Train to Busan

I left Seoul today but will return.

My friend from Hong Kong told me that there’s a film about a train to Busan that features zombies. I left the Seoul hostel on time to catch one of several buses for the 10-minute journey to the station. However, there was a lot of traffic, and no buses were due. So, I hailed a taxi. In theory, the journey was a straight path to the station — a ten-minute journey. My taxi driver decided to bypass the traffic and take a roundabout route. This detour had just as much traffic. What should have been a comfortable journey with plenty of time turned into a 25-minute journey with just minutes to spare when I got to the station. I was lucky a helpful Korean pointed me to the exact location for the express train. Normally, I’ve found, stations in East Asia are huge and it’s at least a 15-minute walk getting to the required track.

So, unlike the film Train to Busan, there were no zombies, but it was a nightmare to get to the station.

The train journey to Busan was smooth and fast. On arriving, I had another 45-minute journey on the metro to Haeundae Beach, which is where I was staying.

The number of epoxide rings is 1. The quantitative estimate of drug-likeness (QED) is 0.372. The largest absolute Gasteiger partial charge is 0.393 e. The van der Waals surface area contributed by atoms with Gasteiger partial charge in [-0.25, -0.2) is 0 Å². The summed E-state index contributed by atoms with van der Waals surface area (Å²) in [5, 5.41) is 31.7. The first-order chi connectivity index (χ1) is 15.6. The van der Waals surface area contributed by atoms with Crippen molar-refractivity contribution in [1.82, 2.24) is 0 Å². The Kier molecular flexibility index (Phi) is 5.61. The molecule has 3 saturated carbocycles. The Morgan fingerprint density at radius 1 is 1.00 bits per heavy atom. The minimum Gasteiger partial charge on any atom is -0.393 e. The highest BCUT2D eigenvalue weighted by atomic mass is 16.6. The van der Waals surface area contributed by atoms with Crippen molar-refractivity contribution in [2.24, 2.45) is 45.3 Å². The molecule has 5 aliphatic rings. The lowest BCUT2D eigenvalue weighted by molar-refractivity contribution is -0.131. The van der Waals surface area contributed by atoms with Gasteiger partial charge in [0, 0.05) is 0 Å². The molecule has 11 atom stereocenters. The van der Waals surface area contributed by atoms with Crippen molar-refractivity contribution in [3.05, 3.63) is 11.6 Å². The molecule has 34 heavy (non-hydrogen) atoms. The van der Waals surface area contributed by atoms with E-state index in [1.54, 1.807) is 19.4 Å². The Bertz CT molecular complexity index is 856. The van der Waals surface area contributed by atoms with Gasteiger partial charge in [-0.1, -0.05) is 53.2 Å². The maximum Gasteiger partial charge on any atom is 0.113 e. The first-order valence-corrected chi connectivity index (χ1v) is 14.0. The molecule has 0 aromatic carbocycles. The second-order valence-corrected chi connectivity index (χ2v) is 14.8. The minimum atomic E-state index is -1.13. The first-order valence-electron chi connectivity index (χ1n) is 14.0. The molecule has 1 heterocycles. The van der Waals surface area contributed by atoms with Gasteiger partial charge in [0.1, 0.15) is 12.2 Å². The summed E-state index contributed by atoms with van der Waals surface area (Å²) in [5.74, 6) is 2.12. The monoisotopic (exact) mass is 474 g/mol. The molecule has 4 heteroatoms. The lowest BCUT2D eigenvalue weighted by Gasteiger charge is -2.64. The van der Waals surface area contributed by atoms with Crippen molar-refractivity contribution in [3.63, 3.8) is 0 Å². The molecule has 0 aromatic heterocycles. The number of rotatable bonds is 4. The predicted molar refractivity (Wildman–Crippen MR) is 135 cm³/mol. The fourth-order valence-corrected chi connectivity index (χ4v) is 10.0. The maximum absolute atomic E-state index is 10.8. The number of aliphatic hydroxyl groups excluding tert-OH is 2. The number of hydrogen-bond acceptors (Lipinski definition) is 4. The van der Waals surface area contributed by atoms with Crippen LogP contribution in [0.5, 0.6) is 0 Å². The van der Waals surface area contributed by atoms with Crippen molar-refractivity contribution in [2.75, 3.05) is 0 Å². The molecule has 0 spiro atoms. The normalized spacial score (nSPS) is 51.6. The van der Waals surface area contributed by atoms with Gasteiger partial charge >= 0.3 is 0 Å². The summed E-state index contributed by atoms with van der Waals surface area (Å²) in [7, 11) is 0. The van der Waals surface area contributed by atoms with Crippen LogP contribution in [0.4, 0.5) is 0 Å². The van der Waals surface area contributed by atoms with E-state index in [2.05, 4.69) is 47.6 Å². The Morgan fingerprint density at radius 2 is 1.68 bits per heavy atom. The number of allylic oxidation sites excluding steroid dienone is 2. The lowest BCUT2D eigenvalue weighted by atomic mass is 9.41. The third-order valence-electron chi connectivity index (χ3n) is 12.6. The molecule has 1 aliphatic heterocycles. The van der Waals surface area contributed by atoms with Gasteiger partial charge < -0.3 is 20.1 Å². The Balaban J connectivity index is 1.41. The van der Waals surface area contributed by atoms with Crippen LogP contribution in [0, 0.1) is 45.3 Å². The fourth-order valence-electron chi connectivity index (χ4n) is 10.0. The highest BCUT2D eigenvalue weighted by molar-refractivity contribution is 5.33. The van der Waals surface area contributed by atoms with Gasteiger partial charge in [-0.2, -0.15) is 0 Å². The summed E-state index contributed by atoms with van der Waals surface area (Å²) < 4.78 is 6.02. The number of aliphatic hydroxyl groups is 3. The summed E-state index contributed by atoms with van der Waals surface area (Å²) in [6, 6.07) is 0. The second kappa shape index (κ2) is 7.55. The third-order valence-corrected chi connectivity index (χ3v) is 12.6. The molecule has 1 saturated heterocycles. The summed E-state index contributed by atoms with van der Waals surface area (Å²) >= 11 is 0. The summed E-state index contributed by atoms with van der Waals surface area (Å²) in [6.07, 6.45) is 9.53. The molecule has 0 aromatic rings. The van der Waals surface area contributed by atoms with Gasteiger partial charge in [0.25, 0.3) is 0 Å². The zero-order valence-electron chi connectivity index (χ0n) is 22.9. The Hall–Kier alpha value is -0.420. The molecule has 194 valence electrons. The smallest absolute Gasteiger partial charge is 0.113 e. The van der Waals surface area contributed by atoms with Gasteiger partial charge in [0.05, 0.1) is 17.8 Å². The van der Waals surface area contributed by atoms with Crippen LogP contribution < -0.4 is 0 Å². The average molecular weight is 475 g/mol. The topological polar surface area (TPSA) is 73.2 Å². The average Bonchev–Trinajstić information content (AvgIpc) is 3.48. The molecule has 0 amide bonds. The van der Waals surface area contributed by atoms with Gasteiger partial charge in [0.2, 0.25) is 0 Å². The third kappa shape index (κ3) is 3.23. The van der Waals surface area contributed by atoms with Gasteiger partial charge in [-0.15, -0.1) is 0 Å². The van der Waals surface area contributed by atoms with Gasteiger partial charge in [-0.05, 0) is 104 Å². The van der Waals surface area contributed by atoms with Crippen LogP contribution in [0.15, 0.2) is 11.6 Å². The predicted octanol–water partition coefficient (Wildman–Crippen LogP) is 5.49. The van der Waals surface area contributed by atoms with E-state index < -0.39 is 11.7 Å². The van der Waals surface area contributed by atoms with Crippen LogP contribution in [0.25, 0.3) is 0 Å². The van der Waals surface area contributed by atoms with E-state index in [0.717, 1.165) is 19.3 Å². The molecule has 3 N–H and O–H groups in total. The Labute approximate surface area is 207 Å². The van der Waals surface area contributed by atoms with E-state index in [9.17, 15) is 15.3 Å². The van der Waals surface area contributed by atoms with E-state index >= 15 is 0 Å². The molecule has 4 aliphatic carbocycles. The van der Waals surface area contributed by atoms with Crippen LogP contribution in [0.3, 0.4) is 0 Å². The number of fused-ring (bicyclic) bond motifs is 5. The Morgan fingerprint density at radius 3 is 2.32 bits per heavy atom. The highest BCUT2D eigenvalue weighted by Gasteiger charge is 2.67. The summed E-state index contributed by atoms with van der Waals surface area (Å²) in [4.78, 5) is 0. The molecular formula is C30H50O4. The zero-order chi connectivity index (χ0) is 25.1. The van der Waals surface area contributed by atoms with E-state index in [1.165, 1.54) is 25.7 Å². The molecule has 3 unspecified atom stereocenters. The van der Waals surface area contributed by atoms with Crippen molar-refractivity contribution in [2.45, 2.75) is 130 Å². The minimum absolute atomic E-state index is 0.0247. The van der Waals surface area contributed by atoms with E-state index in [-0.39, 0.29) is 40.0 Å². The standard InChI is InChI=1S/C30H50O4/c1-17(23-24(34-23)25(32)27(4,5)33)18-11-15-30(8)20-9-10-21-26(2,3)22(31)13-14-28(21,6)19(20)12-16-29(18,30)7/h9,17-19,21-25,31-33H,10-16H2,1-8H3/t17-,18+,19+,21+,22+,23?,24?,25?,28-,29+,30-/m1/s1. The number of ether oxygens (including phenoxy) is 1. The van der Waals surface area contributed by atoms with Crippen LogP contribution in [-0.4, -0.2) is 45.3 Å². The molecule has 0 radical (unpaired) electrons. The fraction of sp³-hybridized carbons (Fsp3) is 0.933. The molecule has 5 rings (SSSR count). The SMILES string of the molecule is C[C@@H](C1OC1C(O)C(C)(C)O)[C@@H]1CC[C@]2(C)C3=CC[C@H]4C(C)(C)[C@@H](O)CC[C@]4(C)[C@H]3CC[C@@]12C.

After dropping my luggage at the hostel, I went for a walk along the beach.

Having had an early start, I was a bit zonked and decided to go to the local library, which perked me up! For a while, I sat on the roof terrace with a view of the mountains.

The study room was packed with people. Even when I left at 8.30, there were still many people beavering away. It seems to be a common trait in East Asia that people study hard and libraries’ study rooms stay open until late, well after the main library has shut.

On the way back, I saw a small restaurant. I went inside and showed them my bookmarked translation of what I could and couldn’t eat. The owner said that was fine, adding that I could have the bibimbap without the egg. The meal came with soup, kimchi, and some other pickled vegetable I didn’t recognise.

As I was eating, a man turned around and said to me that in Korea the bibimbap is all mixed together before eating. The owner nodded. At least, I think that’s what he said/meant. Shortly afterwards, the same man asked if I liked the soup and I said “yes”. On hearing this, he called the owner (which may have been his wife) and she gave me another helping!

I returned to the hostel, passing the adjacent all-day market.

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